Mental Health Awareness: A Durham student's experience of anxiety at University

20% of university students consider themselves to have a mental health problem. That’s according to a NUS study from 2013, which also revealed that 13% of those students admitted to having suicidal thoughts. According to Heads of University Counselling Services, around 5-10% of students attend counselling, too.

For someone suffering from a mental health issue, the figures aren’t comforting. The stigma still associated with mental illness means that people in general are often unwilling to share their experiences with others, despite counselling services often encouraging them to be open about their illness. If no one talks about it, how can the 20% of students cited above get support from each other? Peer support is particularly important for those suffering from mental illness, especially at university, because it shows them that they are not alone. It also helps to have a friend who can help you when you’re away from home.

This was definitely the case for Anna*, a third-year student at Durham who talked to Her Campus Durham about her experience of mental illness at university. ‘My anxiety started just before my second year of university, and has gradually intensified over the years. My mom is my main source of help, having been through mental illness herself, and so being away from her at university means that I have to try and seek other support. I’m quite used to bottling up my feelings until they explode – usually into a fit of crying – and so it’s really, really important for me to talk to people about how I’m feeling. Luckily, I found that support in one of my friends, who’s dealt with her own issues in the past.’

Anna has not yet used the university counselling service, because she doesn’t feel that she suits it. ‘I feel like I would be taking up valuable time by using the service. Some days I feel absolutely fine, and I feel like if I was to go to counselling on one of those days, there would literally be no point. I feel like there are students with far worse problems than me who would benefit more from the service, especially when mental health resources are stretched as it is. At the moment, I’m just trying to cope on my own and teach myself ways of stopping the anxiety, and of course talking to my friends and family.’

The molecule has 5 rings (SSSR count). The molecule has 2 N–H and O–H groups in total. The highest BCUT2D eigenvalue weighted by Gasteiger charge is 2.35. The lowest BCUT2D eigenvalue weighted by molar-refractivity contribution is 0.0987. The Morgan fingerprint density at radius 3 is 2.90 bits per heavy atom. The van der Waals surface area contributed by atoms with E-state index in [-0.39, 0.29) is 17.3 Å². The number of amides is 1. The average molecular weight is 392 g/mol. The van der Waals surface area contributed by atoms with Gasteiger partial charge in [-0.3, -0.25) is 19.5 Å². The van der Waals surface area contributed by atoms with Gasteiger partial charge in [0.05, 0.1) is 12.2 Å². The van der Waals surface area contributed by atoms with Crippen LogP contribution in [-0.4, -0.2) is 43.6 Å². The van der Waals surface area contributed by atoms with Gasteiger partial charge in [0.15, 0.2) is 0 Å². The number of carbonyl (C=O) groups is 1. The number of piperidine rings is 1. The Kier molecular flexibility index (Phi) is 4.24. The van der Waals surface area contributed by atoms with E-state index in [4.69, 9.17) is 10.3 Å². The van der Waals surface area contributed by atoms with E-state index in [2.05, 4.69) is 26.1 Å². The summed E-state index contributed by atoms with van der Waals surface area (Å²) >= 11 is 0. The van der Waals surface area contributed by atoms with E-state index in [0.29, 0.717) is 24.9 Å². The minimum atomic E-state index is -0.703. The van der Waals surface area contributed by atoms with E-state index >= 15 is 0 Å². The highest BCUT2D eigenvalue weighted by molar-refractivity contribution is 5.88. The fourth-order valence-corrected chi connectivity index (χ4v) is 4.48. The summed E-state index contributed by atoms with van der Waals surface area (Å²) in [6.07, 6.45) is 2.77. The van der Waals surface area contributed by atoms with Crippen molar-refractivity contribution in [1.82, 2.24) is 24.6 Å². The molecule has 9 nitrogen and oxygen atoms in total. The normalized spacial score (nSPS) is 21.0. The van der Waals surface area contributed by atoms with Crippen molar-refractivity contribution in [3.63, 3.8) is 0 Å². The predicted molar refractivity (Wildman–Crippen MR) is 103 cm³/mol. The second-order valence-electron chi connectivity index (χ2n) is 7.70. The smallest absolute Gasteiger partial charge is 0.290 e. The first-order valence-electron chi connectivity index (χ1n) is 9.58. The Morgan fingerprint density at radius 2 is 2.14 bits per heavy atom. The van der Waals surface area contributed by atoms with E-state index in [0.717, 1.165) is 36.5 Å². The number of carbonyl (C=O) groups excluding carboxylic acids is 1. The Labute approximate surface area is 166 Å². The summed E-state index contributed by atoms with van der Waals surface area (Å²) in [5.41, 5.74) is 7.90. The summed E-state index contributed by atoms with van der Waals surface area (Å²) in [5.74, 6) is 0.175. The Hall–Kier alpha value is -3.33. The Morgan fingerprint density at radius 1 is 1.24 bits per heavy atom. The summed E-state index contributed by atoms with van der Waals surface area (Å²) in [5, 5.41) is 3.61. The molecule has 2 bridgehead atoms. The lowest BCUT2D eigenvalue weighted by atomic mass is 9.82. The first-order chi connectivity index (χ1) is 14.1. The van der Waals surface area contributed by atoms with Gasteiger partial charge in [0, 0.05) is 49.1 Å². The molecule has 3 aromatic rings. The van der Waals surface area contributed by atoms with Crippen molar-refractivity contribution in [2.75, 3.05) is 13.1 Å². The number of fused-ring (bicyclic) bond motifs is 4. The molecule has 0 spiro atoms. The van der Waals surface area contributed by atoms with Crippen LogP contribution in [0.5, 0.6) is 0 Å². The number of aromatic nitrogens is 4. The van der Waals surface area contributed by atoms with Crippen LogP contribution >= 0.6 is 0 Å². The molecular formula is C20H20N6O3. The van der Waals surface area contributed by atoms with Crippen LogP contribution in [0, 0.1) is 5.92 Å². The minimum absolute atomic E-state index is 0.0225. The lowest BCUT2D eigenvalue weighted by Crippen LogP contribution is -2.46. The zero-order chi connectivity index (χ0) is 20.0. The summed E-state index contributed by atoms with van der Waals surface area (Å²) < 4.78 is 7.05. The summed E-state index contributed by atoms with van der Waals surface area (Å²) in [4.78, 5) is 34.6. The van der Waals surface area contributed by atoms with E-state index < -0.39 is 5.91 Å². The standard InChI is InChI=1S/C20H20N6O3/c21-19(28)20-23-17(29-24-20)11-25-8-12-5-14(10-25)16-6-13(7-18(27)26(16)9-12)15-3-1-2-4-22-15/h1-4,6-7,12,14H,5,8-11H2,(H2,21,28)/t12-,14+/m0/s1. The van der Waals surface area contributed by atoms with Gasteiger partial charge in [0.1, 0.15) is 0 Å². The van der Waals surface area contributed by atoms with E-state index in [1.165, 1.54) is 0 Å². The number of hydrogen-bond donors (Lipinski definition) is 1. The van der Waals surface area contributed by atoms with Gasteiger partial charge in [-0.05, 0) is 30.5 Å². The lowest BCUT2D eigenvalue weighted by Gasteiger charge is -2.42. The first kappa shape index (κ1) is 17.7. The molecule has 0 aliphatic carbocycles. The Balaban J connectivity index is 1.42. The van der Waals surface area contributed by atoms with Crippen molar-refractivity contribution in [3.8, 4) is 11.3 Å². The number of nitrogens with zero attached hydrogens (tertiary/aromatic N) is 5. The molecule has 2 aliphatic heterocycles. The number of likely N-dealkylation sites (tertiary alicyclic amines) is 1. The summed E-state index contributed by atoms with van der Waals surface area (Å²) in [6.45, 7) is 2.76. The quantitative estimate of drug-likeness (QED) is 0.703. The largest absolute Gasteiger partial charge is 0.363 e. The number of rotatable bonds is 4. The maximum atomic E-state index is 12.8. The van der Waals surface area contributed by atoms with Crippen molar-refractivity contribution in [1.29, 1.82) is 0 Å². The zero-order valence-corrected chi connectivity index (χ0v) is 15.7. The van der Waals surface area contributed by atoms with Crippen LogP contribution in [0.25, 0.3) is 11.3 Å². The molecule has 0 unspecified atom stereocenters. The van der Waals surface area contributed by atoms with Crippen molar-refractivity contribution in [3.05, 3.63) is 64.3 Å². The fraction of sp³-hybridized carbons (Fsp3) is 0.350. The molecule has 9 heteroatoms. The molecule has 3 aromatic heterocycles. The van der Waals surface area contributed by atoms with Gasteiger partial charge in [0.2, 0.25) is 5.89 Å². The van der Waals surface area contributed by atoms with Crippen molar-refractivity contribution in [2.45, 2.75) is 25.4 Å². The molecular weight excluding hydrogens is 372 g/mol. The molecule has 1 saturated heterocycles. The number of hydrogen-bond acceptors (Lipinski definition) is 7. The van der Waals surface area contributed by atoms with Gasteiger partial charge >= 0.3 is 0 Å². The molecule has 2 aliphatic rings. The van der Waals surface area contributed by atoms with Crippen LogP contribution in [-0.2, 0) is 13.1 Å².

Her coping methods are quite refined, and set in a strict routine that she tries to follow. ‘I made myself a strict timetable because constantly preoccupying my mind helps me to stop thinking about things that make me anxious. Work actually helps in this way, when I can concentrate. I also use art a lot – I have a therapy colouring book that actually does help, and I try to set time aside to draw whenever I can. When I’m feeling overwhelmed, I rely on self-care, usually after a good cry on the phone to my mom. I have a box of things that make me feel happy and recall nice memories, and I spent time with that until I calm down.’

So how does she deal with day-to-day life during periods of high anxiety? ‘Sometimes I get so scared that my anxiety is going to be bad that I physically can’t move from my bed. I’m too worried that any action could trigger it. It takes some time to reason with myself before I can move. Occasionally I get distracted by bad thoughts in lectures and end up missing out on half of the content, but I’m working on stopping that – I use my laptop to take notes as it helps me focus better and has websites I can browse to distract myself from those thoughts.’

University life is already stressful enough for the majority of us, especially now, when deadlines are looming and work is piling up. It’s impossible to imagine the added difficulty of dealing with mental illness on top of that. Her Campus Durham is grateful to Anna for providing an insight into living with mental illness at university, but it’s also made us aware that things need to change to help students in the future. There is a lot of help available within the university for those who need it, but it’s often the steps to getting this help that are scary for someone seeking it. We need to fight the stigma of mental illness and make Durham a safe space for people to talk about their problems and get the help they need.

If you need to talk to someone, Durham University has a wide range of resources you can use


* Names have been changed.